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Guava EventBus Component

Available since Camel 2.10.0

The Google Guava EventBus allows publish-subscribe-style communication between components without requiring the components to explicitly register with one another (and thus be aware of each other). The guava-eventbus: component provides integration bridge between Camel and Google Guava EventBus infrastructure. With the latter component, messages exchanged with the Guava EventBus can be transparently forwarded to the Camel routes. EventBus component allows also to route body of Camel exchanges to the Guava EventBus.

Maven users will need to add the following dependency to their pom.xml for this component:

URI format

Where busName represents the name of the instance located in the Camel registry.



Default Value




Camel 2.10: If used on the consumer side of the route, will filter events received from the EventBus to the instances of the class and superclasses of eventClass. Null value of this option is equal to setting it to the java.lang.Object i.e. the consumer will capture all messages incoming to the event bus. This option cannot be used together with listenerInterface option.



Camel 2.11: The interface with method(s) marked with the @Subscribe annotation. Dynamic proxy will be created over the interface so it could be registered as the EventBus listener. Particularly useful when creating multi-event listeners and for handling DeadEvent properly. This option cannot be used together with eventClass option.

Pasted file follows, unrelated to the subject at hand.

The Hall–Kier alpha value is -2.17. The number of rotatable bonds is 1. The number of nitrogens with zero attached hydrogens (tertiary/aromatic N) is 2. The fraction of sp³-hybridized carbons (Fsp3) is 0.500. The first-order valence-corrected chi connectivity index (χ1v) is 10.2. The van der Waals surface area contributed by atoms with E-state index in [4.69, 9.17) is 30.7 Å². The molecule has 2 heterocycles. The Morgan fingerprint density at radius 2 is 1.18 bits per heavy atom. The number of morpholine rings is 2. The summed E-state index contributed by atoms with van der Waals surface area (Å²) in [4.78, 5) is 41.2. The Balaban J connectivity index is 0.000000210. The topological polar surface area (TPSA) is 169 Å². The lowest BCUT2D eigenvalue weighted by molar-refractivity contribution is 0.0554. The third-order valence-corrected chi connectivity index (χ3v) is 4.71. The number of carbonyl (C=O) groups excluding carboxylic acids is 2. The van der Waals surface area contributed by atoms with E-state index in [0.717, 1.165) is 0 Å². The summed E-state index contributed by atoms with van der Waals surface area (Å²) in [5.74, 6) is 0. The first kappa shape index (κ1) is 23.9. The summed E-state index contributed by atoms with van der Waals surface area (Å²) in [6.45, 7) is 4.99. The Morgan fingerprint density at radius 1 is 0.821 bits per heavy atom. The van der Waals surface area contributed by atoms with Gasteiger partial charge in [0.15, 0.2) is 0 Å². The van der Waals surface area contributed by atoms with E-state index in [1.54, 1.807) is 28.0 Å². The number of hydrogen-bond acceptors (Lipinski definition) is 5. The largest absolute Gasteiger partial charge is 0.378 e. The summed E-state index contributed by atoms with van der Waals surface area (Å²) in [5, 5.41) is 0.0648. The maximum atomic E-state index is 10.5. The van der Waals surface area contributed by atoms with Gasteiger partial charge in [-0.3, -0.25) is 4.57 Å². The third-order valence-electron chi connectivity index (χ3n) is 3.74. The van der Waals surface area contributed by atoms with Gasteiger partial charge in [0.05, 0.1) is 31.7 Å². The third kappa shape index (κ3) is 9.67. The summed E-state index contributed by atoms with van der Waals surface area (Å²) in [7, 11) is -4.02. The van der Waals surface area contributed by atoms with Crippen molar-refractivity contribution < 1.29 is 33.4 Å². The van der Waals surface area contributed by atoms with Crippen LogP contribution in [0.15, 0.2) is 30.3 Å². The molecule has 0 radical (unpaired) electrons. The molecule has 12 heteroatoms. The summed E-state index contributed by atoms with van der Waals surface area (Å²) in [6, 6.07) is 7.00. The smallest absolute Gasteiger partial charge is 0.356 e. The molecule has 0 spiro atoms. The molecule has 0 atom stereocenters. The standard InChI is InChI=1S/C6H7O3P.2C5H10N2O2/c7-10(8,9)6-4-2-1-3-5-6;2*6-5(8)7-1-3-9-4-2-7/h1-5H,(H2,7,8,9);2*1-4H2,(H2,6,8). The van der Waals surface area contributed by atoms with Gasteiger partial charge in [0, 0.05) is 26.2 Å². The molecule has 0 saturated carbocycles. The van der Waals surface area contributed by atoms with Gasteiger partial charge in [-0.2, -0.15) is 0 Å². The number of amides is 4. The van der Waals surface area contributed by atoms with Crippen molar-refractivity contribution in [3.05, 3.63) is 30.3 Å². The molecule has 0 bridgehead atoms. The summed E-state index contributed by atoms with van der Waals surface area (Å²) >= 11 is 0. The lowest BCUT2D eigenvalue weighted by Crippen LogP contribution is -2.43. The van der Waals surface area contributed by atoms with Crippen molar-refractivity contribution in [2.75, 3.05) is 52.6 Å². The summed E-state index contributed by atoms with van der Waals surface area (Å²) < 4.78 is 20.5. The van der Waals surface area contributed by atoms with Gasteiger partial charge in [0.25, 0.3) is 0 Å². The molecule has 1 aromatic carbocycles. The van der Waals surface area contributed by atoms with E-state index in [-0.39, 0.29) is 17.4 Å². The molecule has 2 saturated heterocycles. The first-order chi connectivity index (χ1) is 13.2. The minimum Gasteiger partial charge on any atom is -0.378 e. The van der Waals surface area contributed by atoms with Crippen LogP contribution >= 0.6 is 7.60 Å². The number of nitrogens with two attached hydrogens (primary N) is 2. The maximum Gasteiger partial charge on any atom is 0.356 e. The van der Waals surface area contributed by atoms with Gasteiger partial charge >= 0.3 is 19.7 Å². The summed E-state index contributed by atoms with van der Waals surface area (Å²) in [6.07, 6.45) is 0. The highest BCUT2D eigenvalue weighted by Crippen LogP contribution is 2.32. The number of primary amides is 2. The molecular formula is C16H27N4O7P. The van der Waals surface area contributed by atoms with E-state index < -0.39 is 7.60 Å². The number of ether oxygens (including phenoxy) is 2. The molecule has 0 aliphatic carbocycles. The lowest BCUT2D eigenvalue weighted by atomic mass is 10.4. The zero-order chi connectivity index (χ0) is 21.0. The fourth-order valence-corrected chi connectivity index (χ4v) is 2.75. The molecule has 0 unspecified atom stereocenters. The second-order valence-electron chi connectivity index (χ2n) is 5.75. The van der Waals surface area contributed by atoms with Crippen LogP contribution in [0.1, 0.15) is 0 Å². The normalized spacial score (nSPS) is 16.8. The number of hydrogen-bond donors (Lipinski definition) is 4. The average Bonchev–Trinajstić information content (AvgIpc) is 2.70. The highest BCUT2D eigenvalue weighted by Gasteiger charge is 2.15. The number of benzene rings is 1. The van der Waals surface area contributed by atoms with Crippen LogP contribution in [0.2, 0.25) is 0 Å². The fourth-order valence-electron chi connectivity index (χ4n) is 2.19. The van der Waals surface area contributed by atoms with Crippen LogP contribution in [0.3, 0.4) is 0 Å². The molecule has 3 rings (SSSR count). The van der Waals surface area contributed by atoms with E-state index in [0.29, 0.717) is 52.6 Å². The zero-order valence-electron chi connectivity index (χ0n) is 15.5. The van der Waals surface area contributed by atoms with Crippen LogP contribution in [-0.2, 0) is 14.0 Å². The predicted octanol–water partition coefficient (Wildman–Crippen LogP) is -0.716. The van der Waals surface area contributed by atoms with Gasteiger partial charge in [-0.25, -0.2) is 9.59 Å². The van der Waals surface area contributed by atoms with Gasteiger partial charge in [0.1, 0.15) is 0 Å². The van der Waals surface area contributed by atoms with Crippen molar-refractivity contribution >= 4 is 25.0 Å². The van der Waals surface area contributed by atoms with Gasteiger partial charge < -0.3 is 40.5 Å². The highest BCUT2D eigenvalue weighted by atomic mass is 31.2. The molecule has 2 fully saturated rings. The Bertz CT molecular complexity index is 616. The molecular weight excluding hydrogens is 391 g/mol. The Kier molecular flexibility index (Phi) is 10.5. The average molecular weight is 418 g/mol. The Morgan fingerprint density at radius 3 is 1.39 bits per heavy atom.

Using guava-eventbus component on the consumer side of the route will capture messages sent to the Guava EventBus and forward them to the Camel route. Guava EventBus consumer processes incoming messages asynchronously.

Using guava-eventbus component on the producer side of the route will forward body of the Camel exchanges to the Guava EventBus instance.

DeadEvent considerations

Keep in mind that due to the limitations caused by the design of the Guava EventBus, you cannot specify event class to be received by the listener without creating class annotated with @Subscribe method. This limitation implies that endpoint with eventClass option specified actually listens to all possible events (java.lang.Object) and filter appropriate messages programmatically at runtime. The snipped below demonstrates an appropriate excerpt from the Camel code base.

This drawback of this approach is that EventBus instance used by Camel will never generate notifications. If you want Camel to listen only to the precisely specified event (and therefore enable DeadEvent support), use listenerInterface endpoint option. Camel will create dynamic proxy over the interface you specify with the latter option and listen only to messages specified by the interface handler methods. The example of the listener interface with single method handling only SpecificEvent instances is demonstrated below.

The listener presented above could be used in the endpoint definition as follows.

Consuming multiple type of events

In order to define multiple type of events to be consumed by Guava EventBus consumer use listenerInterface endpoint option, as listener interface could provide multiple methods marked with the @Subscribe annotation.

The listener presented above could be used in the endpoint definition as follows.

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